A shame because there really could’ve been something here. As I mentioned, the two leads have palpable chemistry. For a film about a couple that breaks up just moments before they’re forced to work together to save themselves from being implicated in a murder, their rapport strikes a quite successful blend of authenticity and comedic hyperbole. Peppered into scenes are little ticks that provide dimensionality as to why the couple gets on each other’s nerves yet are also kind of perfect for each other. Jibran is constantly doing a Jerry Seinfeld impression without the vocal cracks, finding deadly serious moments to question the need for a second milkshake cup or a dashboard cigarette lighter. Leilani overdoes her exacerbation and sarcasm to a point where it retains its freshness for the viewer yet establishes itself as flagrantly tiresome for her partner. The two performers are clearly talented at executing material with a high joke-density with poise and likeability. And Showalter’s instincts for when to cut and when to let moments play out in longer beats continue to be finely tuned.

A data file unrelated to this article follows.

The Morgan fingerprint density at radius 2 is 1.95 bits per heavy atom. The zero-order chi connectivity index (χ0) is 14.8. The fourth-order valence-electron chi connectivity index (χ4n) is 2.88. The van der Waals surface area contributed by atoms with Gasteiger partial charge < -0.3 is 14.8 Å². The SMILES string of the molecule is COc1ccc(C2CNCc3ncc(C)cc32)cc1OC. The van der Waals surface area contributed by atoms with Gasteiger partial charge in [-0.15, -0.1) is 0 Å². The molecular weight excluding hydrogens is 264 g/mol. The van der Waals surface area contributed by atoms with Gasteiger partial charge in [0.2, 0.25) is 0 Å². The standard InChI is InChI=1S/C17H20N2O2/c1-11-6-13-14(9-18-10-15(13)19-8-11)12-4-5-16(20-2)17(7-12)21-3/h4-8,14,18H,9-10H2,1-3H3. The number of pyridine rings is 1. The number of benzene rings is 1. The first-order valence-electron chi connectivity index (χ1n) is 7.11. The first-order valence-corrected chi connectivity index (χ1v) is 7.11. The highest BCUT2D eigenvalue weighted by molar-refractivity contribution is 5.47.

It’s incredibly frustrating that this movie wastes not only talented performers but also really likeable and funny characters on a caper that spins its wheels. One can’t even make the argument that this is a symptom of Netflix’s typical low-stakes approach to comedies. The Lovebirds was supposed to hit theatres before you-know-what came along; Paramount only recently cut their losses and sloughed it off to Netflix. So the movie has no excuses for being safe as hell. Adding insult to injury, it seems almost proud of the way it heaves its entire weight onto the backs of its talented leads. The characters’ sticky situation is rarely as funny as the down-to-Earth smarm that they provide within the confines of those situations. Littered throughout the film are funny lines that lack any real weight. Amusing, but in one ear and out the other, like a series of gags written on a series of bubble gum wrappers. I found myself laughing quite a bit yet couldn’t manage to quote a single line after the credits rolled.